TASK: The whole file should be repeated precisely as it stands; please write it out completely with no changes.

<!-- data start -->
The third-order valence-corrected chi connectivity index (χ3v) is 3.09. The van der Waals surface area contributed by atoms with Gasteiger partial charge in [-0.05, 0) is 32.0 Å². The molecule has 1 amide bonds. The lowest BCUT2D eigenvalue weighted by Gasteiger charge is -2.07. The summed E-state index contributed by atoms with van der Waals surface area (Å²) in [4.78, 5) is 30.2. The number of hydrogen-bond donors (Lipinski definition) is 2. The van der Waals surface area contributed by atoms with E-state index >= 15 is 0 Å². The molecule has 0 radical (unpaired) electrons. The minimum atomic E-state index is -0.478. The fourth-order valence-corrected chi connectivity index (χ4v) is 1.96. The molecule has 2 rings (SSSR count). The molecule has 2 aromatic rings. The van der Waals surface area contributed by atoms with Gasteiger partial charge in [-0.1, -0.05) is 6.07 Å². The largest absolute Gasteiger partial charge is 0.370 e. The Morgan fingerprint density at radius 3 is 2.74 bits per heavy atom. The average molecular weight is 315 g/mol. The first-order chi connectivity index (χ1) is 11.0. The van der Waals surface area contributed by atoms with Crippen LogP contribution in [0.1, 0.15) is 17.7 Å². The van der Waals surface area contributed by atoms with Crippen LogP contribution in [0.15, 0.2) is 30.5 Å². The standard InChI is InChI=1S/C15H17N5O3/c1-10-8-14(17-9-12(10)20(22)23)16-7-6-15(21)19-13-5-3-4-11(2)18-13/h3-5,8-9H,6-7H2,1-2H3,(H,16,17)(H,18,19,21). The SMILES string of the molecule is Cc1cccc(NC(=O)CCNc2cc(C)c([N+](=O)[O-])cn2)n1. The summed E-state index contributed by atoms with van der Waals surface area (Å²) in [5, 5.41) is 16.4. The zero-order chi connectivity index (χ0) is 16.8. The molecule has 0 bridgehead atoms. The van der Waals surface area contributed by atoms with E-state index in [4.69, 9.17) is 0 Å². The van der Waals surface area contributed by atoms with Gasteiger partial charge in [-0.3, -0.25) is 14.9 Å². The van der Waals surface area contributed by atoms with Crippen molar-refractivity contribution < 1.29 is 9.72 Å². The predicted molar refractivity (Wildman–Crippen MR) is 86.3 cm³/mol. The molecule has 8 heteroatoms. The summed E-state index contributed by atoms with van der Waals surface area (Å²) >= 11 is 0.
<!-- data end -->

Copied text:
The third-order valence-corrected chi connectivity index (χ3v) is 3.09. The van der Waals surface area contributed by atoms with Gasteiger partial charge in [-0.05, 0) is 32.0 Å². The molecule has 1 amide bonds. The lowest BCUT2D eigenvalue weighted by Gasteiger charge is -2.07. The summed E-state index contributed by atoms with van der Waals surface area (Å²) in [4.78, 5) is 30.2. The number of hydrogen-bond donors (Lipinski definition) is 2. The van der Waals surface area contributed by atoms with E-state index >= 15 is 0 Å². The molecule has 0 radical (unpaired) electrons. The minimum atomic E-state index is -0.478. The fourth-order valence-corrected chi connectivity index (χ4v) is 1.96. The molecule has 2 rings (SSSR count). The molecule has 2 aromatic rings. The van der Waals surface area contributed by atoms with Gasteiger partial charge in [-0.1, -0.05) is 6.07 Å². The largest absolute Gasteiger partial charge is 0.370 e. The Morgan fingerprint density at radius 3 is 2.74 bits per heavy atom. The average molecular weight is 315 g/mol. The first-order chi connectivity index (χ1) is 11.0. The van der Waals surface area contributed by atoms with Crippen LogP contribution in [0.1, 0.15) is 17.7 Å². The van der Waals surface area contributed by atoms with Crippen LogP contribution in [0.15, 0.2) is 30.5 Å². The standard InChI is InChI=1S/C15H17N5O3/c1-10-8-14(17-9-12(10)20(22)23)16-7-6-15(21)19-13-5-3-4-11(2)18-13/h3-5,8-9H,6-7H2,1-2H3,(H,16,17)(H,18,19,21). The SMILES string of the molecule is Cc1cccc(NC(=O)CCNc2cc(C)c([N+](=O)[O-])cn2)n1. The summed E-state index contributed by atoms with van der Waals surface area (Å²) in [5, 5.41) is 16.4. The zero-order chi connectivity index (χ0) is 16.8. The molecule has 0 bridgehead atoms. The van der Waals surface area contributed by atoms with E-state index in [4.69, 9.17) is 0 Å². The van der Waals surface area contributed by atoms with Gasteiger partial charge in [-0.3, -0.25) is 14.9 Å². The van der Waals surface area contributed by atoms with Crippen molar-refractivity contribution < 1.29 is 9.72 Å². The predicted molar refractivity (Wildman–Crippen MR) is 86.3 cm³/mol. The molecule has 8 heteroatoms. The summed E-state index contributed by atoms with van der Waals surface area (Å²) >= 11 is 0.